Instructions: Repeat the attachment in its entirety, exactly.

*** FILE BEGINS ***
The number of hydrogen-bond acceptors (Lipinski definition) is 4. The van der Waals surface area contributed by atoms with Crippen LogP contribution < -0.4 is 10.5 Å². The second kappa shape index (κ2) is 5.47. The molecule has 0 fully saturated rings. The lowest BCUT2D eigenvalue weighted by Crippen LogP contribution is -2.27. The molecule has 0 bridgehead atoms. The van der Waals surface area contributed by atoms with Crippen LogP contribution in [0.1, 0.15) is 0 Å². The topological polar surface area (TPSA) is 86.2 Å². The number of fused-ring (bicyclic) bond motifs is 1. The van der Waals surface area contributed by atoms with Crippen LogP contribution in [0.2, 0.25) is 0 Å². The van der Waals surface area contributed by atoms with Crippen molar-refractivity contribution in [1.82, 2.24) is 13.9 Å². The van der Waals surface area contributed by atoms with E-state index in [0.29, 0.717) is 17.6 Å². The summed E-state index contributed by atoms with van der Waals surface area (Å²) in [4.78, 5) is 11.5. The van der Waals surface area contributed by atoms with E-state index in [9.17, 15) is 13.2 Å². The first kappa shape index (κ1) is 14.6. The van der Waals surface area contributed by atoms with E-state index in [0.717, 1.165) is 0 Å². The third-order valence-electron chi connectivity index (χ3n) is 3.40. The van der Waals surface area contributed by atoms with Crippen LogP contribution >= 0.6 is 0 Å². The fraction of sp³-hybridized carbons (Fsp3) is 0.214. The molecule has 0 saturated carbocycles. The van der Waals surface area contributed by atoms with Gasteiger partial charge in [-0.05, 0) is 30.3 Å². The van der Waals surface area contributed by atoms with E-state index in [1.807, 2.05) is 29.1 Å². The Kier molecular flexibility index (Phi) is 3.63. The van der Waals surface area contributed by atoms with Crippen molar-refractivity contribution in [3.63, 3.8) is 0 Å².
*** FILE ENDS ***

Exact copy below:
The number of hydrogen-bond acceptors (Lipinski definition) is 4. The van der Waals surface area contributed by atoms with Crippen LogP contribution < -0.4 is 10.5 Å². The second kappa shape index (κ2) is 5.47. The molecule has 0 fully saturated rings. The lowest BCUT2D eigenvalue weighted by Crippen LogP contribution is -2.27. The molecule has 0 bridgehead atoms. The van der Waals surface area contributed by atoms with Crippen LogP contribution in [0.1, 0.15) is 0 Å². The topological polar surface area (TPSA) is 86.2 Å². The number of fused-ring (bicyclic) bond motifs is 1. The van der Waals surface area contributed by atoms with Crippen LogP contribution in [0.2, 0.25) is 0 Å². The van der Waals surface area contributed by atoms with Crippen molar-refractivity contribution in [1.82, 2.24) is 13.9 Å². The van der Waals surface area contributed by atoms with E-state index in [0.29, 0.717) is 17.6 Å². The summed E-state index contributed by atoms with van der Waals surface area (Å²) in [4.78, 5) is 11.5. The van der Waals surface area contributed by atoms with E-state index in [9.17, 15) is 13.2 Å². The first kappa shape index (κ1) is 14.6. The van der Waals surface area contributed by atoms with E-state index in [0.717, 1.165) is 0 Å². The third-order valence-electron chi connectivity index (χ3n) is 3.40. The van der Waals surface area contributed by atoms with Crippen LogP contribution >= 0.6 is 0 Å². The fraction of sp³-hybridized carbons (Fsp3) is 0.214. The molecule has 0 saturated carbocycles. The van der Waals surface area contributed by atoms with Gasteiger partial charge in [-0.05, 0) is 30.3 Å². The van der Waals surface area contributed by atoms with E-state index in [1.807, 2.05) is 29.1 Å². The Kier molecular flexibility index (Phi) is 3.63. The van der Waals surface area contributed by atoms with Crippen molar-refractivity contribution in [3.63, 3.8) is 0 Å².